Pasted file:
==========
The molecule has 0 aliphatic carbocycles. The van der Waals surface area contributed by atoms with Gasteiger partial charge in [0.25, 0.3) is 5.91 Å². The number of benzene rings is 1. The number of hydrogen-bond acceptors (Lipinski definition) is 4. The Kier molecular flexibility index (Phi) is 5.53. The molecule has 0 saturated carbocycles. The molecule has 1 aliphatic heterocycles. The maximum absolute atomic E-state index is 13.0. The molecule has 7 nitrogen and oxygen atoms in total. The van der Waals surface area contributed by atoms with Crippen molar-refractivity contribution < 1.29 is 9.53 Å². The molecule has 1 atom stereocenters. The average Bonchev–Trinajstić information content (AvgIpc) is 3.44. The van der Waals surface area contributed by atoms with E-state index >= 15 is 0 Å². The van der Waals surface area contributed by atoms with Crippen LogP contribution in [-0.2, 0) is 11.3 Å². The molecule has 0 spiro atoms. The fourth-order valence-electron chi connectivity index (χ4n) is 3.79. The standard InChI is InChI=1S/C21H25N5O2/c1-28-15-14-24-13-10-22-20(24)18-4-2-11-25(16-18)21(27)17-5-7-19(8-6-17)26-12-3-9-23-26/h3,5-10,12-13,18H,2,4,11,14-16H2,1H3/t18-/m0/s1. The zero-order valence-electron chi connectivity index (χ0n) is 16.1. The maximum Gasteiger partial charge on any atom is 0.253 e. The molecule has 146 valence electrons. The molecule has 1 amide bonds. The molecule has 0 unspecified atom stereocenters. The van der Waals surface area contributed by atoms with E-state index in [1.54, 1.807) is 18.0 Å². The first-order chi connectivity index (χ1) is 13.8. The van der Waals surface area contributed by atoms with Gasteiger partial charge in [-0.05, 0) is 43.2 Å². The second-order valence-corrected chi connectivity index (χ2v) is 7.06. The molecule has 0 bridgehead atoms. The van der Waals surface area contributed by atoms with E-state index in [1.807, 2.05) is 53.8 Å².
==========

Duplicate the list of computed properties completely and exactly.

The molecule has 0 aliphatic carbocycles. The van der Waals surface area contributed by atoms with Gasteiger partial charge in [0.25, 0.3) is 5.91 Å². The number of benzene rings is 1. The number of hydrogen-bond acceptors (Lipinski definition) is 4. The Kier molecular flexibility index (Phi) is 5.53. The molecule has 0 saturated carbocycles. The molecule has 1 aliphatic heterocycles. The maximum absolute atomic E-state index is 13.0. The molecule has 7 nitrogen and oxygen atoms in total. The van der Waals surface area contributed by atoms with Crippen molar-refractivity contribution < 1.29 is 9.53 Å². The molecule has 1 atom stereocenters. The average Bonchev–Trinajstić information content (AvgIpc) is 3.44. The van der Waals surface area contributed by atoms with E-state index >= 15 is 0 Å². The van der Waals surface area contributed by atoms with Crippen LogP contribution in [-0.2, 0) is 11.3 Å². The molecule has 0 spiro atoms. The fourth-order valence-electron chi connectivity index (χ4n) is 3.79. The standard InChI is InChI=1S/C21H25N5O2/c1-28-15-14-24-13-10-22-20(24)18-4-2-11-25(16-18)21(27)17-5-7-19(8-6-17)26-12-3-9-23-26/h3,5-10,12-13,18H,2,4,11,14-16H2,1H3/t18-/m0/s1. The zero-order valence-electron chi connectivity index (χ0n) is 16.1. The maximum Gasteiger partial charge on any atom is 0.253 e. The molecule has 146 valence electrons. The molecule has 1 amide bonds. The molecule has 0 unspecified atom stereocenters. The van der Waals surface area contributed by atoms with E-state index in [1.54, 1.807) is 18.0 Å². The first-order chi connectivity index (χ1) is 13.8. The van der Waals surface area contributed by atoms with Gasteiger partial charge in [-0.05, 0) is 43.2 Å². The second-order valence-corrected chi connectivity index (χ2v) is 7.06. The molecule has 0 bridgehead atoms. The van der Waals surface area contributed by atoms with E-state index in [1.807, 2.05) is 53.8 Å².